Catheter-Associated UEDVT

  • Removal of the central venous catheter is not required if it is still needed, functioning properly, and not associated with infection; however, if symptoms persist or worsen despite anticoagulation, the central venous catheter may need to be removed.
  • It is reasonable to treat patients with a DVT in the axillary or a more proximal upper extremity deep vein for a minimum of 3 months or longer if the catheter remains in place.
  • The Catheter 2 study for instance has shown that rivaroxaban monotherapy in 70 cancer patients with UEDVT catheter-related had a recurrence rate of 1.4% with one fatal PE and a bleeding rate of 12.9% at 12 weeks.
  • Individualized discussions with patients should occur to pick the optimal therapy for treatment of catheter-associated UEDVT.

5. Duration of Treatment

Provoked VTE

  • At minimum 3 months with provoked risk factor
  • 6 months may be preferred if
    • DVT/PE was very large or very symptomatic
    • Symptoms of the initial DVT or PE persist
    • Patient is not ready to stop anticoagulant therapy at 3 months, AND
    • Patient does not have a high risk for bleeding.
  • If provoked by cancer
    • Extended anticoagulation (recommended if low-mod bleeding risk, suggested if high bleeding risk)
Category of Transient Risk FactorExamples of Risk Factors
MAJOR– Surgery with general anesthetic (GA) >= 30 minutes
– Admission with confinement to bed for at least 3 days
MINOR– Surgery with GA < 30 minutes
– Admission to hospital for less than 3 days
– Confined to bed OUT of hospital for at least three days with acute illness
– Hormonal therapy
– Pregnancy or post-partum
– Leg injury associated with immobility for at least 3 days

Unprovoked VTE

Patients with a first episode of unprovoked VTE should receive at least 3 months of anticoagulation.

HERDOO2 scoring tool and others that are used to determine duration. All men have high risk of recurrence and should continue. Women score >=2 on HERDOO2 should continue. HERDOO2 rule includes post-thrombotic signs (hyperpigmentation, edema, erythema), D-Dimer >= 250 ug/L during anticoagulation, BMI >= 30 kg/m^2, Age >= 65 years. Another scoring tool to use when determining duration of treatment in women is DODS (D-Dimer Optimal Duration Study).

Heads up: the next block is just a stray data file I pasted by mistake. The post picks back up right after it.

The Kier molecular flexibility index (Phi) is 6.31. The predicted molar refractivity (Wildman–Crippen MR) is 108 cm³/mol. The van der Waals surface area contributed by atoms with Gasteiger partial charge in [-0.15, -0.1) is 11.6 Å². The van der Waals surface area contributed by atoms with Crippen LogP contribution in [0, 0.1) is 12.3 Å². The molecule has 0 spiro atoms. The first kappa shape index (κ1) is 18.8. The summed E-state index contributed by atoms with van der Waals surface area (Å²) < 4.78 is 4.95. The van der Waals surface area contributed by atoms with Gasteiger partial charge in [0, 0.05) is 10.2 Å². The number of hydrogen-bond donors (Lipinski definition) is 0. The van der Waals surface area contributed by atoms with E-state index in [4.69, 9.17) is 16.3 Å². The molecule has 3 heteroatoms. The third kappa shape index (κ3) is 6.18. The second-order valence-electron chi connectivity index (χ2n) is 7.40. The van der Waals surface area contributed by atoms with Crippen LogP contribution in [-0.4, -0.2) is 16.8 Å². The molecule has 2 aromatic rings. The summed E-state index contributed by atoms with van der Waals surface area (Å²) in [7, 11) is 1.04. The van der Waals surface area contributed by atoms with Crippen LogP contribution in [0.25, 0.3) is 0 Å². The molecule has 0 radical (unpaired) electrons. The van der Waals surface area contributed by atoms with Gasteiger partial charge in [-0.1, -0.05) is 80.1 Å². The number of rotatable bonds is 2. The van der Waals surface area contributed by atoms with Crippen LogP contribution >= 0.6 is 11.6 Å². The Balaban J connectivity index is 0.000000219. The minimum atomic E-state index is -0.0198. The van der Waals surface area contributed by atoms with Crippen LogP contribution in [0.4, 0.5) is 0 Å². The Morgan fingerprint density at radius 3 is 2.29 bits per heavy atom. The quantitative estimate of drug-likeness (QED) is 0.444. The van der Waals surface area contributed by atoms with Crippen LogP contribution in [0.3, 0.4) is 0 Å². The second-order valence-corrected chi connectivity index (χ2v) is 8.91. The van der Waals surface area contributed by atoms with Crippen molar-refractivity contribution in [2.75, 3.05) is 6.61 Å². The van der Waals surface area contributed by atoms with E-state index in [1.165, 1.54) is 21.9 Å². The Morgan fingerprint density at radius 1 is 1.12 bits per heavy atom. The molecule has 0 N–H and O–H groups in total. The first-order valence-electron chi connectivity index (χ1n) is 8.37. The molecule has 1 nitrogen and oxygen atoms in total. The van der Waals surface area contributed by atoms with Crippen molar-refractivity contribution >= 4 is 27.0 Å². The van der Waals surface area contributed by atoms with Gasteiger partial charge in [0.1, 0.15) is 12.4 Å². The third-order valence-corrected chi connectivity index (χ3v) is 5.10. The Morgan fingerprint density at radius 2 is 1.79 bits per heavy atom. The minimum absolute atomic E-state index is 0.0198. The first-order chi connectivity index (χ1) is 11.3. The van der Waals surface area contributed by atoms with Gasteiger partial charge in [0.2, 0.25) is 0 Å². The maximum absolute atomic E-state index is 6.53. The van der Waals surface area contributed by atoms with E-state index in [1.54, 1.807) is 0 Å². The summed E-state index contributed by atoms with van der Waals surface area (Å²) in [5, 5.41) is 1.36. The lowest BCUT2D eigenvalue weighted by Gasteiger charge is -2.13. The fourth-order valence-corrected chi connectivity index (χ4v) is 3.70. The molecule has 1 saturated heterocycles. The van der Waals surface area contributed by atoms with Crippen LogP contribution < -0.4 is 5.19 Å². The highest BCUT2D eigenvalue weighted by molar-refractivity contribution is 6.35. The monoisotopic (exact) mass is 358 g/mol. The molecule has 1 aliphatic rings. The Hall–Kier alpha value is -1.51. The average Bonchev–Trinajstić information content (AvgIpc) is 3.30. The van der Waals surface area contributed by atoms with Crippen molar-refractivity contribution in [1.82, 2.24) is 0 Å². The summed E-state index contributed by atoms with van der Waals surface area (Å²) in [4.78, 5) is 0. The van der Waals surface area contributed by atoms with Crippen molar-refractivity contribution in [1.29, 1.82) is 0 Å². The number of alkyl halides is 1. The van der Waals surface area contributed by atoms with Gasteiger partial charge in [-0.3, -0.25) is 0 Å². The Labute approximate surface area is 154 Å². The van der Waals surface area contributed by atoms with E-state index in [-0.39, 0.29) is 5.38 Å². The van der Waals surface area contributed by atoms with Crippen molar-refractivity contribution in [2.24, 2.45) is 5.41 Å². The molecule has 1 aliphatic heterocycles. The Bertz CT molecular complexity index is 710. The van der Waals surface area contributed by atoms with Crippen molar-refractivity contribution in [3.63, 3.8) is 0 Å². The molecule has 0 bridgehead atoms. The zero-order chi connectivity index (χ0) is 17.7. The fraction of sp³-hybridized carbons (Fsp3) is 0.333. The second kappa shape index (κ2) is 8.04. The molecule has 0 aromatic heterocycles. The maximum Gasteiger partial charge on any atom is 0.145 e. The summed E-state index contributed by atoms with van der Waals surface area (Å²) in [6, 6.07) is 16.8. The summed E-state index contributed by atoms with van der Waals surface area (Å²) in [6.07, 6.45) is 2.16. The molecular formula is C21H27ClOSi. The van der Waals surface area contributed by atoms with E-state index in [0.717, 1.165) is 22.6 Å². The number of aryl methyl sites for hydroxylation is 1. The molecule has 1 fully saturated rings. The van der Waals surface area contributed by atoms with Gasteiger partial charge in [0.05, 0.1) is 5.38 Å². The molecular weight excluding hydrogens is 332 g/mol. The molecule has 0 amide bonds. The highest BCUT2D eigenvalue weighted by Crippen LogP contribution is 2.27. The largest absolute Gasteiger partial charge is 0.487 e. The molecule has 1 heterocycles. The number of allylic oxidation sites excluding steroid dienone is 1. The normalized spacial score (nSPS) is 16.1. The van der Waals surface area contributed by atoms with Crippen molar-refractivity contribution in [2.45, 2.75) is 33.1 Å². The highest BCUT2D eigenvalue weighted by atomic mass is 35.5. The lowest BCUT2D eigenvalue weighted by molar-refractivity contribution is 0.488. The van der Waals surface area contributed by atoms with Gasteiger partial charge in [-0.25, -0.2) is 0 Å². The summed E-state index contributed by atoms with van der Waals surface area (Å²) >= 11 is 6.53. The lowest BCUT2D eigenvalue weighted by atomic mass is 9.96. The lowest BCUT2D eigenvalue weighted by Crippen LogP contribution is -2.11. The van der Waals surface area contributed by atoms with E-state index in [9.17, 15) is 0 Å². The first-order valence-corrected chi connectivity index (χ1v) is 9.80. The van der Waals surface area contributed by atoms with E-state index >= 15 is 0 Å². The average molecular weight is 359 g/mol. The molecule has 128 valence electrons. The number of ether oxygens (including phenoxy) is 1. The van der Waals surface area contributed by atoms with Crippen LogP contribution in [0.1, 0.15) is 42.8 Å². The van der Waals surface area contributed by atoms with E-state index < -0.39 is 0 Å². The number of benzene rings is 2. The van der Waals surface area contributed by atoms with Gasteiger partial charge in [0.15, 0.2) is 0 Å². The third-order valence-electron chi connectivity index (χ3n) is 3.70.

The decision to continue anticoagulation longer is based on the estimated risk of recurrence, the risk of bleeding, and patient preference.

6. Other DVT pearls

  • Recommend against the use of IVC filter in addition to anticoagulation
  • Suggest not using compression stockings routinely to prevent post-thrombophlebitic syndrome
  • Thrombosis Canada has specific guidance on management of distal DVT which refers to vein thrombosis distal to popliteal vein. Anticoagulation may be withheld in favour of serial imaging to assess for proximal extension. Anticoagulation is suggested if: severe symptoms, risk factors for extension (thrombus > 5 cm in length, multiple deep veins involved, close to popliteal vein, no reversible risk factors, previous VTE, inpatient, active cancer, positive D-dimer), unable to return for serial studies, progression of DVT on repeat imaging
  • A Cochrane Systematic Review (noted in the references section below, titled “Treatment of distal deep vein thrombosis (Review)”, concluded that patients treated with anticoagulation therapy (VKA) compared to placebo had reduced risk of recurrent VTE and recurrent DVT; little or no difference in major bleeding compared to no intervention or placebo, though there was an increase in clinically relevant non-major bleeding.
  • Factors to consider in managing distal DVT are risk of progression on balance of bleeding.

7. Superficial Vein Thrombosis

There is specific guidance on superficial thrombophlebitis/superficial vein thrombosis on Thrombosis Canada.

  • If there is a concomitant DVT, manage with therapeutic anticoagulation
  • Isolated SVT which extends to within 3 cm of the saphenofemoral junction (SFJ): management is anticoagulate 3 months
  • Isolated SVT ≥5 cm in length located >3 cm from the SFJ should receive prophylactic doses of fondaparinux (2.5 mg subcutaneously per day), rivaroxaban 10 mg po daily or prophylactic/intermediate doses of LMWH for 45 days, NSAID’s. compresses
  • Isolated SVT <5 cm in length located >3 cm from the SFJ can be treated with oral or topical NSAIDs and compresses
    • EXCEPT severe symptoms or risk factors for extension (prior history of DVT/PE or SVT, cancer, pregnancy, hormonal therapy, recent surgery or trauma)
    • Prophylactic doses of fondaparinux (2.5 mg subcutaneously per day), prophylactic doses of rivaroxaban (10 mg po daily) or prophylactic/intermediate doses of LMWH for up to 45 days can be considered.

If you have any questions or comments, please contact cmr@wchospital.ca 🙂